651) Doing What You Can– Now

By William Law (1686-1761); adapted from A Practical Treatise Upon Christian Perfection

     Eugenia is a good young woman, full of pious dispositions.  She is intending, if ever she has a family, to be the best mother ever.  Her house shall be a school of religion, and her children and servants shall be brought up in the strictest practice of faith; and she will spend her time and live in a very different manner from the rest of the world.

     It may be so, Eugenia.  The piety of your mind makes me think that you intend all this with sincerity.  But you are not yet at the head of a family, and perhaps never will be.  But, Eugenia, you now have one maid, and you do not even know what religion she is of, or if she has any faith at all.  She dresses you for church, you ask her for what you want, and then leave her to have as little Christianity as she pleases.  You turn her away, you hire another, and she comes and goes, no more instructed or edified in religion by living with you than if she had lived with anybody else.  And all this comes to pass because your mind is taken up with greater things, and you reserve yourself to make a whole family religious, if ever you come to be the head of it.

     You need not wait, Eugenia, to be so extraordinary a person.  The opportunity is now in your hands.  You may now spend your time and live in as different a manner from the rest of the world as ever you can in any other state.  Your maid is your family at present.  She is now under your care.  Be now that religious governess that you intend to be, tell her about Jesus, encourage her to pray, take her with you to church, bless her with your conversation, fill her with your own notions of faith and piety, and spare no pains to make her as holy and devout as yourself.  When you do this much good in your present state, then you are that extraordinary person that you intend to be; and till you thus live up to your present state, there is but little hope that the altering of your state will alter your way of life.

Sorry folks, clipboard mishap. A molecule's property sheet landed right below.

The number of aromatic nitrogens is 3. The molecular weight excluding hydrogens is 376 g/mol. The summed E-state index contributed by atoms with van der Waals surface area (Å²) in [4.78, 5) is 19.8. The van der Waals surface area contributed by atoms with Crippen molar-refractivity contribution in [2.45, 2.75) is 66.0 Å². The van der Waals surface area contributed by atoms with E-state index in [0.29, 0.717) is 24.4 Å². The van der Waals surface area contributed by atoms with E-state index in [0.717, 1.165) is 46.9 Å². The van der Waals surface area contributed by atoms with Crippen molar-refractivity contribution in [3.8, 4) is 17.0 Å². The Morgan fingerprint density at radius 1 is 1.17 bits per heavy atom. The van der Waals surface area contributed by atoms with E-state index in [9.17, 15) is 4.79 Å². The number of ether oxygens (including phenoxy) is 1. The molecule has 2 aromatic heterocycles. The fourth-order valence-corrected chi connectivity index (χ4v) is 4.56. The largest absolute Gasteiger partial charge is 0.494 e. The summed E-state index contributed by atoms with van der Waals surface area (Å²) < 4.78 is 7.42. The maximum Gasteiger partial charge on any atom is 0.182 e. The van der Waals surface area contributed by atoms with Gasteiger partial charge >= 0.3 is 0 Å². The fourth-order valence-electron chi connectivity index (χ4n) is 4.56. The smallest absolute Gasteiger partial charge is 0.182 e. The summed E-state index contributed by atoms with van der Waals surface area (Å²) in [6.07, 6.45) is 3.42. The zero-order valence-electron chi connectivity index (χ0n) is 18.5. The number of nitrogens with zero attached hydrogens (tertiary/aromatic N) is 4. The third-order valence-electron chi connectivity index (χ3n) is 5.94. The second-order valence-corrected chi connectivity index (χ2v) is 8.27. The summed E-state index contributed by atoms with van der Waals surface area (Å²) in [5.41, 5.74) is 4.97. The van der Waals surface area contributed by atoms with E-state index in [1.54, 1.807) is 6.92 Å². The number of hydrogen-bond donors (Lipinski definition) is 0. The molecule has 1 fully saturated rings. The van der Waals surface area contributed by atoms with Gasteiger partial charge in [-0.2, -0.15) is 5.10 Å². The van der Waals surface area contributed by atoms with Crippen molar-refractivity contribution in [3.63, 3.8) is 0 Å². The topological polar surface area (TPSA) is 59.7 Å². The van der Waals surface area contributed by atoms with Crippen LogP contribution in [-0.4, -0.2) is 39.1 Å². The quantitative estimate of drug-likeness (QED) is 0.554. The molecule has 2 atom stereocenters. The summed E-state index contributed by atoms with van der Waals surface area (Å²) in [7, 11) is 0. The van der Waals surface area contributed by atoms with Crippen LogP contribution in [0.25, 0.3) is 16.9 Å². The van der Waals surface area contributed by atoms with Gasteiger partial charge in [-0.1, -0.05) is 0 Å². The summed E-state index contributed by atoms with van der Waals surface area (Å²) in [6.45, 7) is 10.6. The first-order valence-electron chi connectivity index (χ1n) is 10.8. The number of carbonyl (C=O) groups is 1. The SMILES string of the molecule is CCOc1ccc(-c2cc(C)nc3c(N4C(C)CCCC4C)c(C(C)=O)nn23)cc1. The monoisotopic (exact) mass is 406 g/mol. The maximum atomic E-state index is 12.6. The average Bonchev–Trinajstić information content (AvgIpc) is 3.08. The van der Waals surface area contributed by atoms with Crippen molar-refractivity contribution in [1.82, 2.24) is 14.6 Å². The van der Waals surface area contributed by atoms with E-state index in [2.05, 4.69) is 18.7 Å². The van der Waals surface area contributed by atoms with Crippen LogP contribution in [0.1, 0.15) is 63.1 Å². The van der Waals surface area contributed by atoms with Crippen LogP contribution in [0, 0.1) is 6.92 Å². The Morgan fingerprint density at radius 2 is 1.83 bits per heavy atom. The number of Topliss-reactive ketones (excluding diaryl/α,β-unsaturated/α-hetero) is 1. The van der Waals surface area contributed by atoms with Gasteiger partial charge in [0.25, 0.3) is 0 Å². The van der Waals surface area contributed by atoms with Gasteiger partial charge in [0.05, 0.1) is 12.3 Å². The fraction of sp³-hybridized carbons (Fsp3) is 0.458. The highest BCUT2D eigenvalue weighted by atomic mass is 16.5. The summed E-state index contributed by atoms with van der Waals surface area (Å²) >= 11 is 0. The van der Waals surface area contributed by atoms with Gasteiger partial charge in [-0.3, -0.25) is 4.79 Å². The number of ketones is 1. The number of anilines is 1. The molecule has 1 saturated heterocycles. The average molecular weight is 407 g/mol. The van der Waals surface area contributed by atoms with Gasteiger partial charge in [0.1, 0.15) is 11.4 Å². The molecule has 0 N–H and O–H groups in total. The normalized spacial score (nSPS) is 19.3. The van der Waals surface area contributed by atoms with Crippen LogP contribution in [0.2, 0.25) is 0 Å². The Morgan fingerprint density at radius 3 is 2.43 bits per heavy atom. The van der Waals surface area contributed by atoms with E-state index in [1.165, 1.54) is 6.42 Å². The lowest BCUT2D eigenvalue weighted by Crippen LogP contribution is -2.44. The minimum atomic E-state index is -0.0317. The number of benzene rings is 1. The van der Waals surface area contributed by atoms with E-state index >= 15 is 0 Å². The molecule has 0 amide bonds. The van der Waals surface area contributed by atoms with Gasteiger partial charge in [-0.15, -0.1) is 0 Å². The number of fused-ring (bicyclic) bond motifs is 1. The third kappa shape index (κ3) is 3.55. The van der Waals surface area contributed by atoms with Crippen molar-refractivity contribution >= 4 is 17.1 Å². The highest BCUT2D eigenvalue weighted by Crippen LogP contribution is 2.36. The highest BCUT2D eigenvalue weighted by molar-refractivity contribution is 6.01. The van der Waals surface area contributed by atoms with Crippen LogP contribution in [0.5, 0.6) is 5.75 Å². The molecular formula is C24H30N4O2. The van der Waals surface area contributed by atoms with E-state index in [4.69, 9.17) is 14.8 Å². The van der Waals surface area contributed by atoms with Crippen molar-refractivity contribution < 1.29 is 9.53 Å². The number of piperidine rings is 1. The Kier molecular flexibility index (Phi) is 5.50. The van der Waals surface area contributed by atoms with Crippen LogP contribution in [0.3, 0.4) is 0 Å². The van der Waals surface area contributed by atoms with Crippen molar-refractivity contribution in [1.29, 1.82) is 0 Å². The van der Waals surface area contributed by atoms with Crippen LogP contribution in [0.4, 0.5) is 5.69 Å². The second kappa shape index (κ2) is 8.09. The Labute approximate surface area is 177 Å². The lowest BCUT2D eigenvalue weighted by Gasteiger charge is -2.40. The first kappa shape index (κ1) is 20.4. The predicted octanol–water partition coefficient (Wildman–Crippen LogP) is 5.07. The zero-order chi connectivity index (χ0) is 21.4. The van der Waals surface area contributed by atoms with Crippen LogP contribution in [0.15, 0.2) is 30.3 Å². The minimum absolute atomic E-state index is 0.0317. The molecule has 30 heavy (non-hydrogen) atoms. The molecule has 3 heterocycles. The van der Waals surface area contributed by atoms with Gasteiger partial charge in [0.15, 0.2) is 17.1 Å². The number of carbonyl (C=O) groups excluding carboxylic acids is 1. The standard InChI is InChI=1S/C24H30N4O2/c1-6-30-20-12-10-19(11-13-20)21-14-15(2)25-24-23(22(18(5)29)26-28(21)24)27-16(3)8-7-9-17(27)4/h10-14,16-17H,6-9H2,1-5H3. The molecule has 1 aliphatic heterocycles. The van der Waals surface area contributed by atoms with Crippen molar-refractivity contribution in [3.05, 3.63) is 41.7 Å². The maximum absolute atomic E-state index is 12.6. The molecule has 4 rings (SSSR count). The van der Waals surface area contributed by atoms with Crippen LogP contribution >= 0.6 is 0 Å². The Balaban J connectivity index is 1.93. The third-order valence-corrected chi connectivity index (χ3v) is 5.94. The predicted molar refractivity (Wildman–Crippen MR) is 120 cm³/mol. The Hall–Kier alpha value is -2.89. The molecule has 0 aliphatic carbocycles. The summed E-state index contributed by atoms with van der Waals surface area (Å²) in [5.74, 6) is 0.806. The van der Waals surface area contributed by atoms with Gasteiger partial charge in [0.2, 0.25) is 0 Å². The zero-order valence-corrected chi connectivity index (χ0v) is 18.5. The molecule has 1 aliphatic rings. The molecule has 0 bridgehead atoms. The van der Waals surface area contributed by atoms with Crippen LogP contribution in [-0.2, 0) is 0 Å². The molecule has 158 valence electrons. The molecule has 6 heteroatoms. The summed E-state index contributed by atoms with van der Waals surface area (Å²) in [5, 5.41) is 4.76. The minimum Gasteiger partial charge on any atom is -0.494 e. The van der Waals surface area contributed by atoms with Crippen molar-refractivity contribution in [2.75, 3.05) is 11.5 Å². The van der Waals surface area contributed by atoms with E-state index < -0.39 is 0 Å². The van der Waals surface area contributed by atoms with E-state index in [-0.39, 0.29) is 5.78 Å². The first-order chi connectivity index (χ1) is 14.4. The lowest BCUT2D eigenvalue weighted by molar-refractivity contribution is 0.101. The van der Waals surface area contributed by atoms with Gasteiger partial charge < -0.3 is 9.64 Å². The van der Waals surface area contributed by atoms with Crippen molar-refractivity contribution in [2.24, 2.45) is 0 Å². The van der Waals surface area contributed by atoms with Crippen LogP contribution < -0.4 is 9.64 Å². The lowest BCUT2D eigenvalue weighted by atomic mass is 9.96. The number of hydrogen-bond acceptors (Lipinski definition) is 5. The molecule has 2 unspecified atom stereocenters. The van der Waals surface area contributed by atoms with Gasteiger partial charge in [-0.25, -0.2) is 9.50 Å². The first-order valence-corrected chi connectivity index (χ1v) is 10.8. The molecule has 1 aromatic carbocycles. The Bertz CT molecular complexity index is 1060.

Luke 21:1-4  —  As he looked up, Jesus saw the rich putting their gifts into the temple treasury.  He also saw a poor widow put in two very small copper coins.  “I tell you the truth,” he said, “this poor widow has put in more than all the others.  All these people gave their gifts out of their wealth; but she out of her poverty put in all that she had to live on.” 

Matthew 25:23  —  His master replied, “Well done, good and faithful servant.  You have been faithful with a few things; I will put you in charge of many things.”

Proverbs 11:25  —  A generous man will prosper; he who refreshes others will himself be refreshed.

O God, you have taught us to keep all your commandments by loving you and our neighbor:  Grant us the grace of your Holy Spirit, that we may be devoted to you with our whole heart, and united to one another with pure affection, and thus may show forth in our lives what we profess by our faith; through Jesus Christ our Lord.  Amen.

Book of Common Prayer

573) Fools for Christ (part two)


   From Following Jesus Without Embarrassing God, by Tony Campolo, 1997, pages 273-4: